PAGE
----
At a high mountain hotel in Norway the porter Poppe tries to do the best he can for the guests with an often unhelpful piccolo Rudolf. This, however, leads to a lot of problems, and Poppe thinks some of the guests behave inappropriate.
Thorvald runs a local bus route, with a 1923-model bus nicknamed 'Gamla', in the Norwegian country side. Thorvald himself always takes time to make numerous stops along his route, to help ... See full summary »
Featuring a cast of many of the finest Norwegian entertainers of that time, Mannen som ikke kunne le (The Man who Could not Laugh) is one of the weirdest Norwegian movies ever made - it is indeed a movie you either love or hate. According to the producers of the movie, it did not have a proper script, and that is highly visible in the final product, introducing to a Norwegian audience a departure from the traditional revue humor still dominating with comedians like Leif Juster, Einar Rose and Arve Opsahl (who also has a small role in the movie).
The storyline centers around Sonell (Rolv Wesenlund), a 30-something bachelor working as a translator of comics, who, when he laughs, makes a weird sound, frightening people away. In order to deal with this he sees a psyhciatrist (Harald Heide-Steen jr.) who starts digging in his troubled childhood at a farm next to the Swedich border. He also meets his Swedish childhood girlfriend, now living in Norway, again, and starts dating her.
Although the movie pivots around this storyline, it also includes other elements, like a night club in a luggage storage compartment locker at a railway station, a camping trip with Sonell and his psychiatrist with copious amounts of alcohol, and an academic seminar on laughter and comedy. And although the movie is black and white, a 10-15 minutes long segment in colour, totally unrelated to the storyline, is also included in the middle, making mockery of national romanticist marriage traditions and ideas.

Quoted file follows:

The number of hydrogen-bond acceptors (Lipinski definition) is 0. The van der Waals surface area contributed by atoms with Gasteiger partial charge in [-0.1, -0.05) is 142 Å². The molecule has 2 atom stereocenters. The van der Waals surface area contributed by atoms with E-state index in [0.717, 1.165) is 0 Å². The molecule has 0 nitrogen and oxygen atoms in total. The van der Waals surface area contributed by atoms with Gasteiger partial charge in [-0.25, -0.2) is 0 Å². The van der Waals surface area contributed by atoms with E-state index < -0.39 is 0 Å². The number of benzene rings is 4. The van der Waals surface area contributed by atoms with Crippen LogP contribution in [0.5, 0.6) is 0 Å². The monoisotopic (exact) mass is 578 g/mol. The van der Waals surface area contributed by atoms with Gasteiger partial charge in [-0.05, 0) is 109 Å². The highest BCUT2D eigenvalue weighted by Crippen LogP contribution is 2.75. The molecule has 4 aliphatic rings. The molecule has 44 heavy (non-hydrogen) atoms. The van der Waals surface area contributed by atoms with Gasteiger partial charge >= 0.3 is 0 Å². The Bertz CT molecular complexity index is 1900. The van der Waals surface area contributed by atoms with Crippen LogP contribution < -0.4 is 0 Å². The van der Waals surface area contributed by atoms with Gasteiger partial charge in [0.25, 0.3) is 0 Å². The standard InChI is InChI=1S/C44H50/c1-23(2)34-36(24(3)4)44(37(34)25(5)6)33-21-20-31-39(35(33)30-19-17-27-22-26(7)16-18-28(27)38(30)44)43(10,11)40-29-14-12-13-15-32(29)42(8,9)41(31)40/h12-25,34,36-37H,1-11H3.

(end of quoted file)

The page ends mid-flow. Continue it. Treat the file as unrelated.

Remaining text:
The humour is of a most absurd kind. If you are familiar with some of the other works of Wesenlund and Heise-Steen (often called Wesensteen) of that time, in particular the TV-series "Og takk for det", you will recognize the humour. But whereas the series mainly consisted of short sketches, this movie includes several sketches, often running parallel, and also a relatively emotional story about a troubled childhood. This approach also raised some criticism at the time, although they got away from it, much due to the cast and the enormous popularity of Wesenlund and Heide-Steen.
Some of the segments almost have a pythonesque feel to them, although the movie was made before the Pythons got together for their first TV-show. Examples include the laughing seminar, glimpses from Sonell's childhood and the compartment locker night club.
The reason I still choose to deduct one star, is that some segments of the movie are somewhat artificially connected to the storyline. This was probably done in order to make it eligible for government funding, which it did receive, but it nevertheless reduces the quality a bit. But that does not prevent me from laughing out loud, time and time again, when watching it.
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